The dot com slump and closures of technical companies is good news for some US charities. Those collecting donated goods such as office furniture and PCs have seen an upsurge in donations over the past year. Read Startup Leftovers Piling Up by Joanna Glasner at Wired News. AddThis Sharing ButtonsShare to TwitterTwitterShare to FacebookFacebookShare to LinkedInLinkedInShare to EmailEmailShare to WhatsAppWhatsAppShare to MessengerMessengerShare to MoreAddThis Tech company closures benefit charities Howard Lake | 22 December 2000 | News About Howard Lake Howard Lake is a digital fundraising entrepreneur. Publisher of UK Fundraising, the world’s first web resource for professional fundraisers, since 1994. Trainer and consultant in digital fundraising. Founder of Fundraising Camp and co-founder of Researching massive growth in giving.  20 total views,  1 views today AddThis Sharing ButtonsShare to TwitterTwitterShare to FacebookFacebookShare to LinkedInLinkedInShare to EmailEmailShare to WhatsAppWhatsAppShare to MessengerMessengerShare to MoreAddThis Advertisement read more

first_img Corn planted in Indiana jumped to 82% from 62% the week prior in USDA’s latest weekly update. Soybeans planted jumped from 50% to 69%. Both are ahead of the five year average.The average temperature for the week was 70.0 degrees Fahrenheit, 5.4 degrees above normal for the state. The amount of rainfall varied from none to 2.02 inches over the week. The statewide average precipitation was 0.43 inches. There were 5.6 days suitable for fieldwork for the week ending May 23.A hot, relatively dry week allowed Indiana farmers to make excellent corn and soybean planting progress last week. Both crops are now ahead of both last year and the 5 year planting averages. Hay producers utilized the excellent hay making weather to cut more than 25 percent of the first cutting of alfalfa last week. Conditions were perfect for making high quality hay, though some producers expressed concern that late frosts and freezes this spring had hurt their alfalfa stands. The dry weather helped to push wheat development and the crop remained in relatively good condition. Wheat growers were beginning to consider the timing of a fungicide application.Other activities for the week included herbicide and fertilizer applications, equipment maintenance, and marketing livestock.Source: Nathanial Warenski, State Statistician, USDA NASS, Indiana Field Office  82% of Indiana Corn, 69% of Indiana Soybeans Planted Previous articleUSTR Begins USMCA Dispute Panel on Dairy Trade with CanadaNext articleHoosier Native, Stump, to Lead National FFA Organization Eric Pfeiffer Home Indiana Agriculture News 82% of Indiana Corn, 69% of Indiana Soybeans Planted Facebook Twitter SHARE By Eric Pfeiffer – May 25, 2021 Facebook Twitter SHARElast_img read more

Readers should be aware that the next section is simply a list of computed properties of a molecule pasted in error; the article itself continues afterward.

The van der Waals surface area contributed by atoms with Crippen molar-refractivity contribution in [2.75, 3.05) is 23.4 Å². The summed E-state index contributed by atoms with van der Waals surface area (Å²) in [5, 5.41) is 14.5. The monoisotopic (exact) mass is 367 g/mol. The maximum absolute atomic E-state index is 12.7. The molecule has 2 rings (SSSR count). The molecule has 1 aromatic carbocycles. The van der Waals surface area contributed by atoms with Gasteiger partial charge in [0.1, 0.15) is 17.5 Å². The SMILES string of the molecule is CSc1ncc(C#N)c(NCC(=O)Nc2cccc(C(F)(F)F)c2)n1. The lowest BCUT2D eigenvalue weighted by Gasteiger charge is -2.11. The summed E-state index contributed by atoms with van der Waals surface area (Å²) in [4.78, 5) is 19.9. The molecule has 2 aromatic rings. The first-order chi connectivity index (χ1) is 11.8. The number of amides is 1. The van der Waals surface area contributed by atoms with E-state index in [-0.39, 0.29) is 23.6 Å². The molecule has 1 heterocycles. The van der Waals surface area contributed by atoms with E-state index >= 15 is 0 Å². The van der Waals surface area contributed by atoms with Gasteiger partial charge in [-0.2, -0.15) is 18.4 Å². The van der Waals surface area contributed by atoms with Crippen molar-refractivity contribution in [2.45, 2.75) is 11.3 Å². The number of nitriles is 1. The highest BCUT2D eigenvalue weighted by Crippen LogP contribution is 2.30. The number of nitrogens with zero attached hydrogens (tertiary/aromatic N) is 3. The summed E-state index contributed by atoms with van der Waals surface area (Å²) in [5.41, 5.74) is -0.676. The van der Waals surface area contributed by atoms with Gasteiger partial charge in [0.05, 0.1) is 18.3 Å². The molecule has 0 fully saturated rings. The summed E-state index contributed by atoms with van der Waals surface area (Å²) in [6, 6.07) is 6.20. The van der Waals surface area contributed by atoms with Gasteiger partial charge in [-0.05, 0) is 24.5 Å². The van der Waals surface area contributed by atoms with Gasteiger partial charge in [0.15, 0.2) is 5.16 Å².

first_img Condemning abusesReports and statisticsOnline freedomsEvents InternetUnited Nations July 10, 2019 International community finally alarmed by online threats denounced by RSF News Help by sharing this information The Information and Democracy initiative launched by RSF began a diplomatic process. Now backed by an alliance of 20 democratic governments, it aims to develop an international partnership and a civil society forum tasked with its implementation. RSF_en Organisation Nobel peace laureate Shirin Ebadi, the Commission’s co-chair, also welcomed the new awareness emerging in London. “This is the moment to emphasize the technological disruptions affecting the global information and communication space, including the changes in media business models or the danger of shutting oneself within certain kinds of content on online platforms,” Ebadi said. “We are pleased to see that the international community is now beginning to talk about the subjects that we have been raising for months.” “The disinformation that prevents citizens from taking informed decisions, the algorithmic bubbles that undermine pluralism, and the unfair competition between content that conforms to journalistic ideals on the one hand, and propaganda and rumour on the other – these all pose challenges to freedom of opinion and expression,” said Christophe Deloire, who is RSF’s secretary-general and co-chair of the International Commission on Information and Democracy. “They have emerged at the same time as the opportunities provided by the online economy, as this important declaration points out.” By recognizing the power that private corporations exercise over the online environment and the threat this poses to free speech, the Joint Declaration echoes the Information and Democracy initiative that RSF launched last November. Formulated by an internationally renowned commission, the initiative calls on all stakeholders, including governments and platforms, to work with civil society in developing new guarantees and solutions for reliable and pluralistic information in the digital age. Thomas Friang, the head of RSF’s advocacy department, said: “RSF’s initiative creates an enabling environment in which all stakeholders can work together to find concrete responses to the phenomena that can jeopardize the timeless principles of the Universal Declaration of Human Rights. This declaration adds to the support of the 12 governments that we brought into this initiative in November 2018.” The control that private-sector companies exercise over the Internet poses a major threat to freedom of expression, four international special rapporteurs said in a joint declaration today as a two-day Media Freedom Conference got under way in London. The views they expressed are very similar to the positions taken by the international initiative on Information and Democracy that Reporters Without Borders (RSF) launched in November 2018. Condemning abusesReports and statisticsOnline freedomsEvents InternetUnited Nations Released for the start of the London conference, which is being organized by the British and Canadian governments, this “Twentieth Anniversary Joint Declaration” was issued by the UN special rapporteur on freedom of opinion and expression, David Kaye; the Organization for Security and Cooperation in Europe’s representative on freedom of the media, Harlem Désir; the Organization of American States’ special rapporteur on freedom of expression, Edison Lanza; and the African Commission on Human and Peoples’ Rights’ special rapporteur on freedom of expression and access to information, Laurence Mute.  The joint declaration has come at a good time. It insists on the importance of independent monitoring and control by civil society stakeholders and confirms the importance of the Information and Democracy initiative ahead of the G7 summit due to be held in Biarritz from 24 to 26 August, and the next UN General Assembly in New York in September.last_img read more